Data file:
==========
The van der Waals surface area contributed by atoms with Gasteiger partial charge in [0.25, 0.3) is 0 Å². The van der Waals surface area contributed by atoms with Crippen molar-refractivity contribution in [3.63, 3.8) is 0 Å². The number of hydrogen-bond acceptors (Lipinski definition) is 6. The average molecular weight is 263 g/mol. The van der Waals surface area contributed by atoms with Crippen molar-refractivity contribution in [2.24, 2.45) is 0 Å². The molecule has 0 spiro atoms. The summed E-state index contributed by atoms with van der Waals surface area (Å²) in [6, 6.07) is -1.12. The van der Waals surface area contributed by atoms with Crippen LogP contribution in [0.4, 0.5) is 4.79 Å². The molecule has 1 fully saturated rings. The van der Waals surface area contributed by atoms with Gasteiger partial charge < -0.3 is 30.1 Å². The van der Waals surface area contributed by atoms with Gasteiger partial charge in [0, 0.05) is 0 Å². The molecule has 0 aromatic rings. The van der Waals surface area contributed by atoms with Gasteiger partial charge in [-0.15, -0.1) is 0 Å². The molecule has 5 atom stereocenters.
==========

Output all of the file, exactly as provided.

The van der Waals surface area contributed by atoms with Gasteiger partial charge in [0.25, 0.3) is 0 Å². The van der Waals surface area contributed by atoms with Crippen molar-refractivity contribution in [3.63, 3.8) is 0 Å². The number of hydrogen-bond acceptors (Lipinski definition) is 6. The average molecular weight is 263 g/mol. The van der Waals surface area contributed by atoms with Crippen molar-refractivity contribution in [2.24, 2.45) is 0 Å². The molecule has 0 spiro atoms. The summed E-state index contributed by atoms with van der Waals surface area (Å²) in [6, 6.07) is -1.12. The van der Waals surface area contributed by atoms with Crippen LogP contribution in [0.4, 0.5) is 4.79 Å². The molecule has 1 fully saturated rings. The van der Waals surface area contributed by atoms with Gasteiger partial charge < -0.3 is 30.1 Å². The van der Waals surface area contributed by atoms with Gasteiger partial charge in [0, 0.05) is 0 Å². The molecule has 0 aromatic rings. The van der Waals surface area contributed by atoms with Gasteiger partial charge in [-0.15, -0.1) is 0 Å². The molecule has 5 atom stereocenters.